PaVe-GT: Paving the Way for Rare Disease Gene Therapies
The NCATS-led Platform Vector Gene Therapy (PaVe-GT) pilot project seeks to increase the efficiency of clinical trial startup by using the same gene delivery system and manufacturing methods for multiple rare disease gene therapies. We will make program results and regulatory documents publicly available, with the intention of benefiting future gene therapy clinical trials for very rare diseases.
WHY WE NEED
Approximately 7,000 rare diseases affect 25 million people in the United States, but only about 5 percent of rare diseases have a treatment approved by the U.S. Food and Drug Administration (FDA).
Fortunately, it is becoming increasingly possible to develop gene therapies for rare diseases. A rapidly maturing therapeutic platform — adeno-associated virus (AAV) gene therapy — holds great promise for many rare diseases. AAV gene therapies use a modified version of a virus called adeno-associated virus to deliver a working copy of a defective gene into the cells relevant for a given disease. AAV has been shown to deliver therapeutic genes to cells in the eye, liver, brain, muscle and other organs. In recent years, AAV gene therapies have been approved by the FDA for treating diverse rare diseases, including a retinal disorder and a neurodegenerative condition. For many rare diseases, the limiting factor for developing a gene therapy is not scientific knowledge, but rather operational and financial hurdles, particularly for the thousands of rare diseases that are so rare there is no clear business model for bringing a gene therapy to market. These therapies for diseases of no commercial interest are sometimes referred to as “bespoke” therapies.
In theory, the process of testing new AAV gene therapies for safety prior to human trials could be streamlined because AAV gene therapies for distinct diseases can use the same outer shell, called a capsid, and the same manufacturing methods. If those two factors were kept the same, central questions in preclinical testing, like the biodistribution of a therapeutic, might need to be answered only once for each method of manufacturing an AAV gene therapy, which would save time, money and animal resources. Entire sections of Investigational New Drug (IND) applications might be able to be reused like templates. This approach may be significantly more efficient than using different manufacturing and testing processes for each gene therapy, saving precious time and resources on the road to developing and testing a gene therapy.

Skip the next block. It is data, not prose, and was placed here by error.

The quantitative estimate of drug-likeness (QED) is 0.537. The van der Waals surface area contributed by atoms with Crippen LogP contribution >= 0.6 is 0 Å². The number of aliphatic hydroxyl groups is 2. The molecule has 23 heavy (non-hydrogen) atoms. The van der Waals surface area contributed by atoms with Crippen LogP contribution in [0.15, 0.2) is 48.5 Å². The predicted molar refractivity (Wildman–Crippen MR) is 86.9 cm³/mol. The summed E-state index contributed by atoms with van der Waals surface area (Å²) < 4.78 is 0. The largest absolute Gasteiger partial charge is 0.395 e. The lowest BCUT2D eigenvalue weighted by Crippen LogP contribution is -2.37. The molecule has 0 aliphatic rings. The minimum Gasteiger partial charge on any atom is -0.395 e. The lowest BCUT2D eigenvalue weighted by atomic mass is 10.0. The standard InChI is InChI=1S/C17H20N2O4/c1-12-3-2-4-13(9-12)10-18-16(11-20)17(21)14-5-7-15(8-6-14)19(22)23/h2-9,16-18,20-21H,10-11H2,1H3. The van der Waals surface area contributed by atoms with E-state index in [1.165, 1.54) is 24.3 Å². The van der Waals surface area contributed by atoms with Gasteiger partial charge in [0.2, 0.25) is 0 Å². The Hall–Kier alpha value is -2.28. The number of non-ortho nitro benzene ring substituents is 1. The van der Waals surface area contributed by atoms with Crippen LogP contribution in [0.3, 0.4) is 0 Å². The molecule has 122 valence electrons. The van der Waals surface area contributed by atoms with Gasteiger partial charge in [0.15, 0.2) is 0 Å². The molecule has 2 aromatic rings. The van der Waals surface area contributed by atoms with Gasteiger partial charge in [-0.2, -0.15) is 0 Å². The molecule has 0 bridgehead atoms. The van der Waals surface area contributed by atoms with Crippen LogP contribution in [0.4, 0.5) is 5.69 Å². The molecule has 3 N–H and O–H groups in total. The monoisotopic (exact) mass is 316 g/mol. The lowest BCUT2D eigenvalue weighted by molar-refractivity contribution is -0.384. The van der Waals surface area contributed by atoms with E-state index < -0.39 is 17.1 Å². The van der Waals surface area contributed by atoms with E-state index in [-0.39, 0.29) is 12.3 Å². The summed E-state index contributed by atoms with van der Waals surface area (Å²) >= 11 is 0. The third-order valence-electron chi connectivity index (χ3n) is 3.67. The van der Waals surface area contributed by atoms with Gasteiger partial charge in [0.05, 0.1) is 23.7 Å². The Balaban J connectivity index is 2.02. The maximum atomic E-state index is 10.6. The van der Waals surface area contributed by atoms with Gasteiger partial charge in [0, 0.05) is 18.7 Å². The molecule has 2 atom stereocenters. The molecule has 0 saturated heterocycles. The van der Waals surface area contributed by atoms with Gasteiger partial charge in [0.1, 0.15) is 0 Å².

The goal of NCATS’ PaVe-GT pilot program is to test whether we can significantly increase the efficiency of gene therapy trial startup by using a standardized process, with the same capsid and manufacturing methods, for four different rare diseases. Importantly, we will test this hypothesis in a transparent manner so that results, documents and learnings resulting from the program will be made publicly available and can therefore be used to benefit subsequent AAV gene therapy efforts.
Partners Across NIH: Translational Science Is a Team Sport
The PaVe-GT project is led by NCATS and includes collaborators at different institutes across NIH because surmounting obstacles in translational science requires teamwork that brings together expertise from different fields. Together, the PaVe-GT team will answer a pressing translational science question in AAV gene therapy:
Can researchers significantly increase the efficiency of gene therapy trial startup by using the same capsid and manufacturing methods for different AAV gene therapies, thereby minimizing redundancies in the preclinical development of gene therapies for extremely rare diseases?